Heartbreaking final moments of American tourist who was killed by remote tribe revealed
The emotional final journal entries of the American man who was killed by an isolated tribe on a remote Indian island have been revealed.
John Allen Chau, 27, went to North Sentinel Island to encourage the Sentinelese, an indigenous group who refuse contact with the outside world, to convert to Christianity. He was met with a flurry of arrows when he arrived, and died on the island, which is off-bounds to visitors.
According to his mother, hours before his death in a journal entry addressed to his family, the traveler wrote that he believed it was important to share his religion with the endangered tribe, but confessed he didn't want to die.
The young missionary claimed that, after a treacherous journey in the dark in a boat to the area where the tribe lived in huts, he saw them.
The men, who stood about 5-feet-5 inches tall with yellow paste on their face, reacted angrily to his presence, as he tried to speak their language and sing "worship songs" to them, he wrote.
To see just how hostile these tribespeople can become, check out the chilling footage below:
"I hollered, 'My name is John, I love you and Jesus loves you,' " he wrote in his journal, which was shared with The Washington Post. A child then shot at him with an arrow, which pierced his waterproof Bible.
Shortly before he left the safety of his boat to meet the tribesmen on the island, he added: "You guys might think I’m crazy in all this but I think it’s worthwhile to declare Jesus to these people, God, I don’t want to die."
Chau’s obsession with the secluded tribe was also "confirmed" by his friend, Remco Snoeij, whom he met back in 2016 when the Washington state missionary showed up at his dive shop on Havelock Island.
After bonding through scuba diving, Snoeij told The Washington Post that Chau seemed to be intensely interested in the North Sentinelese tribe. “He shared a keep interest in researching and knowing more about them.”
John Chau's mission was not only dangerous, but illegal:
On dive excursions, Snoeij would tell Chau stories about two fishermen who breached the island in 2006 and were strangled by islanders, and about rumors that the Japanese military had once buried gold there during World War II.
“It must have struck a cord [with Chau]", he said. “He lost his mind, definitely. But ask any adventurer. You have to lose your mind a little bit, otherwise, you don’t do it.”
The 27-year-old's dead body was reportedly seen by fishermen in the following days on the island, which is located in India's remote Andaman and Nicobar chain. The exact timeframe of these events remains unclear.
A senior police officer confirmed to Andaman Sheekha that a murder case had been registered against unknown members of the Sentinelese tribe.
However, because contact with the tribe is forbidden, Chau's killers allegedly cannot be prosecuted for taking his life. Police have reportedly stated that seven fishermen have been arrested for illegally ferrying the missionary to the island.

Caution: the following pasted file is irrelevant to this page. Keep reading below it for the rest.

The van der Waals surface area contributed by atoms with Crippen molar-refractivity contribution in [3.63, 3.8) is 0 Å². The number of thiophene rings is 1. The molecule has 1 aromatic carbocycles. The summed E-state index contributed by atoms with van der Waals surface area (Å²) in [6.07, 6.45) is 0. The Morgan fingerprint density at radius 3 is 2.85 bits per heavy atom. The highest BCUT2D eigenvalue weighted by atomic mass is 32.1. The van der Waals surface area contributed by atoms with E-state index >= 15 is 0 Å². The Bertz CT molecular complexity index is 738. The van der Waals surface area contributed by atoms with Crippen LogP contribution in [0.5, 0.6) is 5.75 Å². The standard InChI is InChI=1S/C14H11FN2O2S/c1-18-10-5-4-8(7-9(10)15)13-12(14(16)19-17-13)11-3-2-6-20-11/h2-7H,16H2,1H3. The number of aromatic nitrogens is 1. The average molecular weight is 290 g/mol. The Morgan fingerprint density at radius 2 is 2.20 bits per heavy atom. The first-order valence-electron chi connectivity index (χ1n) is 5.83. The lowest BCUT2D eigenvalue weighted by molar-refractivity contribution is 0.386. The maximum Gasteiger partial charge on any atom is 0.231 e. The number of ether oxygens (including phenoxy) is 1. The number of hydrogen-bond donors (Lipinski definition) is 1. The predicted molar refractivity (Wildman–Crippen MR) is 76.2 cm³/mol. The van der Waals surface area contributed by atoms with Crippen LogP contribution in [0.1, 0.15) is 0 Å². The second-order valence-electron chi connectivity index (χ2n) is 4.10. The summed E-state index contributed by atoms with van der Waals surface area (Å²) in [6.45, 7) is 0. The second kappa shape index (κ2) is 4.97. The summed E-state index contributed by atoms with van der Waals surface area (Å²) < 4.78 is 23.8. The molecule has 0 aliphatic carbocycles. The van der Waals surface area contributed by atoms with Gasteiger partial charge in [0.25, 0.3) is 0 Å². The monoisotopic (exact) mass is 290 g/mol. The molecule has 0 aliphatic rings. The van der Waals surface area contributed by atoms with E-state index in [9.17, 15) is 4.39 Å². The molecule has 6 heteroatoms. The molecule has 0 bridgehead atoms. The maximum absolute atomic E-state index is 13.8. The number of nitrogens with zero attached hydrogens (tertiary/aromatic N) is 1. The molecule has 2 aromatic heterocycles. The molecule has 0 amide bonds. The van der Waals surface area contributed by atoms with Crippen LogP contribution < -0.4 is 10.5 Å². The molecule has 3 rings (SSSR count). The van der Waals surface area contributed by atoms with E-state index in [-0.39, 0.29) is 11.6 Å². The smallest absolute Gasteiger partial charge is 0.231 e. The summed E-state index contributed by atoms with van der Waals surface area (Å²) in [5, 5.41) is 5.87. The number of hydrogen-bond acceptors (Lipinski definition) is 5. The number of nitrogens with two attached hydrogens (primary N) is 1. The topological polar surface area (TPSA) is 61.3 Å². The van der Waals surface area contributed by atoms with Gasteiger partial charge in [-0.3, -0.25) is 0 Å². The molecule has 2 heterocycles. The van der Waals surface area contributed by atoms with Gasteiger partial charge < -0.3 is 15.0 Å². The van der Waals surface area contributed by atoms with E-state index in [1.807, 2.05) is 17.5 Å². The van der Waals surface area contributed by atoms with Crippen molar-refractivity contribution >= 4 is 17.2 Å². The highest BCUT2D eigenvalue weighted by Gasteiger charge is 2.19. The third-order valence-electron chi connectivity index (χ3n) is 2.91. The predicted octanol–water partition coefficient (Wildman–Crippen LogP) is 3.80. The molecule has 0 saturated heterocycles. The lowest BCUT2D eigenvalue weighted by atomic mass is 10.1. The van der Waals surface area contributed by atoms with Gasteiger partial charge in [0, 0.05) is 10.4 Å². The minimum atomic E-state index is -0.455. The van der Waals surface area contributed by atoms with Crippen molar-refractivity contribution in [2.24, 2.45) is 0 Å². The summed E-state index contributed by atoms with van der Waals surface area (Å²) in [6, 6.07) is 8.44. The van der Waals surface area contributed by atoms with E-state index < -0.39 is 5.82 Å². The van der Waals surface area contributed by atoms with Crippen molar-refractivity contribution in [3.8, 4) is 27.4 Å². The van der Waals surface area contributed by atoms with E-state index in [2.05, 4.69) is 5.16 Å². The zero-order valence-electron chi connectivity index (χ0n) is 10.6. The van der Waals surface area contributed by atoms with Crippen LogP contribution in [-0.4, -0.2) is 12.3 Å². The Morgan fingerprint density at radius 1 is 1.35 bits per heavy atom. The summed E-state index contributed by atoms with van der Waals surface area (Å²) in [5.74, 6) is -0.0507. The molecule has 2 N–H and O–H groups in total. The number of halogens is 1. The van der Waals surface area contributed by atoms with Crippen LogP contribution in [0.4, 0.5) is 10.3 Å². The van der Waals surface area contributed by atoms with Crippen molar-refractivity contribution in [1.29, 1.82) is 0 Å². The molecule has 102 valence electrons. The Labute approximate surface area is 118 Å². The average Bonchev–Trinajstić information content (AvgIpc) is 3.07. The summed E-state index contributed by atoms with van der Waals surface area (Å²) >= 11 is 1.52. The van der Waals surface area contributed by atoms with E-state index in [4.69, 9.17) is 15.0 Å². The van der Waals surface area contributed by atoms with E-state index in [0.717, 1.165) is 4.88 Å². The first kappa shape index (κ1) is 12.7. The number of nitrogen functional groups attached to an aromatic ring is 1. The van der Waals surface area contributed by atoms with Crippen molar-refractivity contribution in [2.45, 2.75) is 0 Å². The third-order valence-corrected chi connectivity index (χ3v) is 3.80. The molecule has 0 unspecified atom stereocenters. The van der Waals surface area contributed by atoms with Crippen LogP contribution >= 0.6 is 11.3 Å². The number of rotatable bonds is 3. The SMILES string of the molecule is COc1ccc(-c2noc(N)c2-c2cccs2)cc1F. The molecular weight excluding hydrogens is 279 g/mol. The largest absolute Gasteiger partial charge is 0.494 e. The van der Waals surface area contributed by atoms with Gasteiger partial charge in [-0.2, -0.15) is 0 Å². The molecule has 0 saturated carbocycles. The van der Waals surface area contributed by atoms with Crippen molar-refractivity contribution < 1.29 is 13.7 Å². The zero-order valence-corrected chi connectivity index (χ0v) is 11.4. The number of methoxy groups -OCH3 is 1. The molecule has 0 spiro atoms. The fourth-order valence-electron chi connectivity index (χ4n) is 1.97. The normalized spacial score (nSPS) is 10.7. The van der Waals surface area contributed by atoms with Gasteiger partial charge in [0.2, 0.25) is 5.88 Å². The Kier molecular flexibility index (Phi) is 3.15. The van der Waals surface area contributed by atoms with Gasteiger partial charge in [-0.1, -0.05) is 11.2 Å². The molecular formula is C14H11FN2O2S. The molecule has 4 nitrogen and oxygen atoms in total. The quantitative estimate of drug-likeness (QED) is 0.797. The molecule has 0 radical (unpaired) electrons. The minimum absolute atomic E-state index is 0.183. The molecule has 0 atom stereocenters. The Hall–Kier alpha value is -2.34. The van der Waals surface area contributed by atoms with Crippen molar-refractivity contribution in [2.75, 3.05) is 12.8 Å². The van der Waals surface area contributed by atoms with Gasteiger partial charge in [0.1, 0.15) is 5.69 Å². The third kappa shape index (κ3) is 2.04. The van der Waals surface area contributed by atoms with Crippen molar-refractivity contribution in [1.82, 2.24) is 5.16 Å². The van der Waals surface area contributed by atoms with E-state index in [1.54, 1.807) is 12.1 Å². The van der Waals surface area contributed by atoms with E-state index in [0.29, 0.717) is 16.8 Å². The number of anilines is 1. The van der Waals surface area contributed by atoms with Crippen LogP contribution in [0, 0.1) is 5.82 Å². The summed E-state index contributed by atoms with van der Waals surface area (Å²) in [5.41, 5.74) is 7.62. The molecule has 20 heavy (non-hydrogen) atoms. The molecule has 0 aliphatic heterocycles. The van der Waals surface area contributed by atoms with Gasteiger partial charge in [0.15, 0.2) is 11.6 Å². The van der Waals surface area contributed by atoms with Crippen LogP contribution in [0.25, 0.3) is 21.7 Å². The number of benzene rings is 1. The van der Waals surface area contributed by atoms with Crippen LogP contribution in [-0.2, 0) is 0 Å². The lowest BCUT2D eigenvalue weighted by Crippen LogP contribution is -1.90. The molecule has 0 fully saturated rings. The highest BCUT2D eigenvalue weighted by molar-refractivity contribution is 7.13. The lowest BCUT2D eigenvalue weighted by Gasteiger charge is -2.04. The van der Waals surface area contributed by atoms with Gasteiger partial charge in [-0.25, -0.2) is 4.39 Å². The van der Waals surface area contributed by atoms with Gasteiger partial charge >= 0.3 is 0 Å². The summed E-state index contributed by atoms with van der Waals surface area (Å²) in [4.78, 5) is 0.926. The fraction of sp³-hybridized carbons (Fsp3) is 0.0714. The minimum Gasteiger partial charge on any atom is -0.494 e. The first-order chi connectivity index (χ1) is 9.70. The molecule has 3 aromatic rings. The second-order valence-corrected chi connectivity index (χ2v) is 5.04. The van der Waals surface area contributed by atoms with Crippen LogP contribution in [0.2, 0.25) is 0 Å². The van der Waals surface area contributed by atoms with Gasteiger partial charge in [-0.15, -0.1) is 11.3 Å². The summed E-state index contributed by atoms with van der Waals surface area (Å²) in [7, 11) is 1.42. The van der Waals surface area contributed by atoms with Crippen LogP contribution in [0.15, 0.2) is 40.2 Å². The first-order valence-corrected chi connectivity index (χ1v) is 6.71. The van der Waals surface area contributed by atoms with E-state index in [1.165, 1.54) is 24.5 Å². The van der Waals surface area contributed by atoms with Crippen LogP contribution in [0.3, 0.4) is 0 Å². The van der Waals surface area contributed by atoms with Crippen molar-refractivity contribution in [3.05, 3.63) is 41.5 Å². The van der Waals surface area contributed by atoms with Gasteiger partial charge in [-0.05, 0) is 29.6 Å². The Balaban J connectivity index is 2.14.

Chau’s friend Neil MacLeod named him "a warm and engaging and friendly kind of fellow" who was "a million miles from what you'd expect a missionary to be".
In an interview with the MailOnline, MacLeod added that Chau had been planning the trip for at least three years, and that he was "committed" to preaching to the Sentinelese about Christianity.
"He recognized the dangers of traveling there, but I think he had a sense of call," he said. "This was something he was working on for three years. He was committed to going there. In his view, he was trying to help these people. There are islands that are nearby and he was making relationships and connections to help him get to the islands...He was a lovely character and wanted to help people."
After his death was confirmed yesterday, Chau's family took to social media to publicly mourn him. In their emotional tribute, they named him "a beloved son, brother, uncle and best friend" and admitted he made the trip of his "own free will".
"We recently learned from an unconfirmed report that John Allen Chau was reported killed in India while reaching out to members of the Sentinelese Tribe in the Andaman Islands," they wrote on Instagram. "Words cannot express the sadness we have experienced about this report. He was a beloved son, brother, uncle and best friend to us. To others, he was a Christian missionary, a wilderness EMT, an international soccer coach and a mountaineer."
The family continued: "He loved God, life, helping those in need and had nothing but love for the Sentinelese people. We forgive those reportedly responsible for his death. We also ask for the release of those friends he had in the Andaman Islands. He ventured out on his own free will and his local contacts need not be persecuted for his own actions. As a family, we ask for your understanding and respect for him and us during this time. Thank you, The Chau family."
I'm sure over the next coming months, this controversial and somewhat baffling story will take many twists and turns, and although people will have differing opinions about whether or not John Chau was right to attempt to contact the tribe, nobody deserves to die simply for attempting to make peace.